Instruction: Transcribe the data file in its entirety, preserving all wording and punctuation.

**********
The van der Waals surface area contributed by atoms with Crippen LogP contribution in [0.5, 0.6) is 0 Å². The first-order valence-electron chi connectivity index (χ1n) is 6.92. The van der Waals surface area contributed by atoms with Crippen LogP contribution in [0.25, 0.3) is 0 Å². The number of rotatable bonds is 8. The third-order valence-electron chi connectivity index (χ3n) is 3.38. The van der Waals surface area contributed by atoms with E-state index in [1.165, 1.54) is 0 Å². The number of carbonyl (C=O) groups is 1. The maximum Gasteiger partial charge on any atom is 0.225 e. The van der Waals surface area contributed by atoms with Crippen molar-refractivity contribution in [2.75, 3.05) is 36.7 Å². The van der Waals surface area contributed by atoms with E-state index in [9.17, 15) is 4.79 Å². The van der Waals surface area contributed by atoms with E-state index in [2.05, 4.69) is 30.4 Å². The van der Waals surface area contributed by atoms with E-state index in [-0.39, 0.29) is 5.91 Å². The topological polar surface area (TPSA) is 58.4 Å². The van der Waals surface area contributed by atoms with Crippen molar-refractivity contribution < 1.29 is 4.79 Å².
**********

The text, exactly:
The van der Waals surface area contributed by atoms with Crippen LogP contribution in [0.5, 0.6) is 0 Å². The first-order valence-electron chi connectivity index (χ1n) is 6.92. The van der Waals surface area contributed by atoms with Crippen LogP contribution in [0.25, 0.3) is 0 Å². The number of rotatable bonds is 8. The third-order valence-electron chi connectivity index (χ3n) is 3.38. The van der Waals surface area contributed by atoms with E-state index in [1.165, 1.54) is 0 Å². The number of carbonyl (C=O) groups is 1. The maximum Gasteiger partial charge on any atom is 0.225 e. The van der Waals surface area contributed by atoms with Crippen molar-refractivity contribution in [2.75, 3.05) is 36.7 Å². The van der Waals surface area contributed by atoms with E-state index in [9.17, 15) is 4.79 Å². The van der Waals surface area contributed by atoms with E-state index in [2.05, 4.69) is 30.4 Å². The van der Waals surface area contributed by atoms with E-state index in [-0.39, 0.29) is 5.91 Å². The topological polar surface area (TPSA) is 58.4 Å². The van der Waals surface area contributed by atoms with Crippen molar-refractivity contribution < 1.29 is 4.79 Å².